Like many cities in Germany and elsewhere in Europe, Hamburg has its red light and nightlife district of St. Pauli Reeperbahm. Skipping over the seedier aspects of the neighborhood (which is actually undergoing a bit of gentrification), this is where the Beatles actually honed their skills (August 1960 to December 1962). There are a variety of tours, but Hempel’s Beatles-Tour is the original musical tour, and Steffi Hempel is an excellent guide who will take you through their days and nights in Hamburg (and she encourages you to sing along with her, so it’s a lot of fun).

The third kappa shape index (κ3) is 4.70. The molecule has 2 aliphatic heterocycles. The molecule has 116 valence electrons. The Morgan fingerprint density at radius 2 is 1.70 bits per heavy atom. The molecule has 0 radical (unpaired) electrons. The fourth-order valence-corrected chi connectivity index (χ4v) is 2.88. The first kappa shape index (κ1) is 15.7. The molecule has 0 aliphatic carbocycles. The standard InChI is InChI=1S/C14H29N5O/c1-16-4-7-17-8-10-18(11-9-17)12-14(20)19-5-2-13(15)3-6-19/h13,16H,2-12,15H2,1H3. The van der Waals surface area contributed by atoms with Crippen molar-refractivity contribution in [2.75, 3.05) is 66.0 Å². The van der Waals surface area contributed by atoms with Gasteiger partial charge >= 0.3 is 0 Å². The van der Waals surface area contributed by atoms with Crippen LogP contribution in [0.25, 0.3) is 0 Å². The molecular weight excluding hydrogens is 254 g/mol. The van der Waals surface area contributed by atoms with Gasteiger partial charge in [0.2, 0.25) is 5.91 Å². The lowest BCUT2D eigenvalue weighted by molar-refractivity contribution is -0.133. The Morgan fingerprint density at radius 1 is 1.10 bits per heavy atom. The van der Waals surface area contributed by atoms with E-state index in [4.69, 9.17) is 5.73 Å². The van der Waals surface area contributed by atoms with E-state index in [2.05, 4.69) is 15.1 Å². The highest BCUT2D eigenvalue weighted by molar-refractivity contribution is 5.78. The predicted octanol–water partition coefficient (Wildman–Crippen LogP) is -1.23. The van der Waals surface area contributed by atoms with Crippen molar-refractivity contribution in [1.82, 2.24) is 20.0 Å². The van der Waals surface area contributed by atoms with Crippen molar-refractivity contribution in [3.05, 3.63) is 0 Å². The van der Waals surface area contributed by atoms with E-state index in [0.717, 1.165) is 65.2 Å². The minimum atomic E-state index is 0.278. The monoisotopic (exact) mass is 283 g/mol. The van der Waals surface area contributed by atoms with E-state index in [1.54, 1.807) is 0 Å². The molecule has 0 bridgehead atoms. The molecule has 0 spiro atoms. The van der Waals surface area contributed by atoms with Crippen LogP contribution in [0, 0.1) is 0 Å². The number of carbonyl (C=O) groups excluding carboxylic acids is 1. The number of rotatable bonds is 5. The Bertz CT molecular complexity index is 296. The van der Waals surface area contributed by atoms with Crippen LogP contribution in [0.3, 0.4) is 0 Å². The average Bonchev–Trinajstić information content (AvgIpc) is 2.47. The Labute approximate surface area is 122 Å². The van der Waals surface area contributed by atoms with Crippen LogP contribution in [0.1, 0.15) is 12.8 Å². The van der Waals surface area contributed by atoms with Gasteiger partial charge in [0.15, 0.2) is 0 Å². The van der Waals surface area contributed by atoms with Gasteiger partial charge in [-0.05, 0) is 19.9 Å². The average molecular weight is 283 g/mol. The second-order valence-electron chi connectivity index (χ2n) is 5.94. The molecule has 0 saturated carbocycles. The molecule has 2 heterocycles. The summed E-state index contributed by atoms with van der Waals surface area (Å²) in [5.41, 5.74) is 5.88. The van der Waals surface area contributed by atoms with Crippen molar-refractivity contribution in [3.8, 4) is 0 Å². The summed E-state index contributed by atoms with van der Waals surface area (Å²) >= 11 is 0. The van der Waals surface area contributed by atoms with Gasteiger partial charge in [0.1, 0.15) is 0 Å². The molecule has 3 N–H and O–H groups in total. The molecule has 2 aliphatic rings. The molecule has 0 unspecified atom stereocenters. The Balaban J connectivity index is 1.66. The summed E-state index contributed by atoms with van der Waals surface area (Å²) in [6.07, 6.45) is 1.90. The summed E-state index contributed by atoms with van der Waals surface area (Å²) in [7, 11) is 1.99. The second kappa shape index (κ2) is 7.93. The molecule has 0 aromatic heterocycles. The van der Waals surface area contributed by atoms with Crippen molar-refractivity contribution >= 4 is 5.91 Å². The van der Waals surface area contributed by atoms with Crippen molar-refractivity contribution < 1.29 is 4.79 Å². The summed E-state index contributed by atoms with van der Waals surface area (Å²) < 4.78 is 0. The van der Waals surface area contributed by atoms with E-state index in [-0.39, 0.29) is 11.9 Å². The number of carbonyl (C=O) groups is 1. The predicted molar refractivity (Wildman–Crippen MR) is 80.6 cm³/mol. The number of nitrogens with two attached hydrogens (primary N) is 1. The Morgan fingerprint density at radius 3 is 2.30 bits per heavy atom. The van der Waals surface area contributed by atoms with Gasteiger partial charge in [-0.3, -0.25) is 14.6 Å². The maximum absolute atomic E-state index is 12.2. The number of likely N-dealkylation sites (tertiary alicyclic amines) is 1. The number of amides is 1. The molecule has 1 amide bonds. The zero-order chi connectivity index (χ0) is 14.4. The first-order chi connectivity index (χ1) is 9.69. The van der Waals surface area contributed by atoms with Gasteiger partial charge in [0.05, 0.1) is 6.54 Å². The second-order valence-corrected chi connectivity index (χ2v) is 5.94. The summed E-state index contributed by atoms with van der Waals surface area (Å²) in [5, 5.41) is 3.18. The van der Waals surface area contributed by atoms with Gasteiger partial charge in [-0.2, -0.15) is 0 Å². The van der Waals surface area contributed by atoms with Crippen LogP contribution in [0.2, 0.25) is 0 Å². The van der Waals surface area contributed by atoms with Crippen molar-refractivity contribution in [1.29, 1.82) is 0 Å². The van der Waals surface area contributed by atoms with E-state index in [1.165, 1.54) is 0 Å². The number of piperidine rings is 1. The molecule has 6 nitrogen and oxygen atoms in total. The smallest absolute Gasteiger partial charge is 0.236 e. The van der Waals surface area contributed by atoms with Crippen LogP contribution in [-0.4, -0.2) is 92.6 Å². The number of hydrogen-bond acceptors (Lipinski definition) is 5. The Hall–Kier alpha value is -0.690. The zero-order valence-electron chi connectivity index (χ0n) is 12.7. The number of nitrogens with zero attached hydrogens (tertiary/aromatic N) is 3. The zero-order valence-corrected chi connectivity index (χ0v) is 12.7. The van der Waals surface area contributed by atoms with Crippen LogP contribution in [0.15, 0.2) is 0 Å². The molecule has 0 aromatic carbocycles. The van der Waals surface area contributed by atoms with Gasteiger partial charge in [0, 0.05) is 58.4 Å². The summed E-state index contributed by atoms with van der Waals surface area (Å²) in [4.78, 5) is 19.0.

If you’re interested in museums and cultural options, other suggestions from the Hamburg Convention Bureau and German Convention Bureau include:
- Miniatur Wunderland
- International Maritime Museum
- Bucerius Kunstforum
- The Hamburg Dungeon
- The Prototyp Museum
- The Russian Submarine U-43 (just in German)
Hamburg Weather and Logistics
Hamburg has moderate weather conditions throughout the year, and does not have extreme winters or summers 28°F to 75°F.
Hamburg is also a major hub in Europe by air (three airports include Hamburg Airport) and rail (five major train stations). There is an excellent supply of taxis and private car services.
The city center is extremely easy to walk, and transfer options include buses and trams for those who wish to use it.
Tue, 10 Dec 2013 15:00:40 +0000